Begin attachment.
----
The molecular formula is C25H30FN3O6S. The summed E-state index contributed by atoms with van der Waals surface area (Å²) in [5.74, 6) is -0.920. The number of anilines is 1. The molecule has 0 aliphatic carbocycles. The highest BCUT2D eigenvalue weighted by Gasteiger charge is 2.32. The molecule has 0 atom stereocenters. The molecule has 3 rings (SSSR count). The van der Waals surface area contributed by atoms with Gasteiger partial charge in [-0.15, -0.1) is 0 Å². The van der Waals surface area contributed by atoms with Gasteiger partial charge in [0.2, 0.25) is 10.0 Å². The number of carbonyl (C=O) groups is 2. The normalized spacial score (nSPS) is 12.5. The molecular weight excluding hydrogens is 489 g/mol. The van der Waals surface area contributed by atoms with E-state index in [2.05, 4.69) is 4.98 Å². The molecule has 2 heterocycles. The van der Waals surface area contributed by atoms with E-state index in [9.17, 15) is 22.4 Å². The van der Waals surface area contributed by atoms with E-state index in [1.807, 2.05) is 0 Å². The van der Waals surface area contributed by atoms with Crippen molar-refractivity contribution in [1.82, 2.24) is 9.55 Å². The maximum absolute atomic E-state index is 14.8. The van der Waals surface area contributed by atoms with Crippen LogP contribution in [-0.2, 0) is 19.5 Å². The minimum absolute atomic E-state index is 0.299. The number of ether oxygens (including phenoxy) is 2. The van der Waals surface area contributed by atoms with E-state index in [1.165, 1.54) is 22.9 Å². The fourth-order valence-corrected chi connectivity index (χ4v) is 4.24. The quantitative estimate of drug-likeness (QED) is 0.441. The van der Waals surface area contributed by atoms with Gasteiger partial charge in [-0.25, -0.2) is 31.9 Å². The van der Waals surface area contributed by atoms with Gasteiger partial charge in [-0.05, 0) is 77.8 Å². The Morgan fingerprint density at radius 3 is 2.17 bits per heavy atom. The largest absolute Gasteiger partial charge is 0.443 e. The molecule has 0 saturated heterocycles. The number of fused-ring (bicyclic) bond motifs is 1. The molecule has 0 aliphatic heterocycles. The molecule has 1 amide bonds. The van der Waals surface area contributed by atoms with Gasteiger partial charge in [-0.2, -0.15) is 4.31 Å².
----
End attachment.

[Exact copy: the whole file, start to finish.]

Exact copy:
The molecular formula is C25H30FN3O6S. The summed E-state index contributed by atoms with van der Waals surface area (Å²) in [5.74, 6) is -0.920. The number of anilines is 1. The molecule has 0 aliphatic carbocycles. The highest BCUT2D eigenvalue weighted by Gasteiger charge is 2.32. The molecule has 0 atom stereocenters. The molecule has 3 rings (SSSR count). The van der Waals surface area contributed by atoms with Gasteiger partial charge in [-0.15, -0.1) is 0 Å². The van der Waals surface area contributed by atoms with Gasteiger partial charge in [0.2, 0.25) is 10.0 Å². The number of carbonyl (C=O) groups is 2. The normalized spacial score (nSPS) is 12.5. The molecular weight excluding hydrogens is 489 g/mol. The van der Waals surface area contributed by atoms with E-state index in [2.05, 4.69) is 4.98 Å². The molecule has 2 heterocycles. The van der Waals surface area contributed by atoms with E-state index in [9.17, 15) is 22.4 Å². The van der Waals surface area contributed by atoms with E-state index in [1.807, 2.05) is 0 Å². The van der Waals surface area contributed by atoms with Crippen molar-refractivity contribution in [1.82, 2.24) is 9.55 Å². The maximum absolute atomic E-state index is 14.8. The van der Waals surface area contributed by atoms with Crippen LogP contribution in [-0.2, 0) is 19.5 Å². The minimum absolute atomic E-state index is 0.299. The number of ether oxygens (including phenoxy) is 2. The van der Waals surface area contributed by atoms with E-state index in [1.165, 1.54) is 22.9 Å². The fourth-order valence-corrected chi connectivity index (χ4v) is 4.24. The quantitative estimate of drug-likeness (QED) is 0.441. The van der Waals surface area contributed by atoms with Gasteiger partial charge in [-0.25, -0.2) is 31.9 Å². The van der Waals surface area contributed by atoms with Gasteiger partial charge in [-0.05, 0) is 77.8 Å². The Morgan fingerprint density at radius 3 is 2.17 bits per heavy atom. The largest absolute Gasteiger partial charge is 0.443 e. The molecule has 0 saturated heterocycles. The number of fused-ring (bicyclic) bond motifs is 1. The molecule has 0 aliphatic heterocycles. The molecule has 1 amide bonds. The van der Waals surface area contributed by atoms with Gasteiger partial charge in [-0.2, -0.15) is 4.31 Å².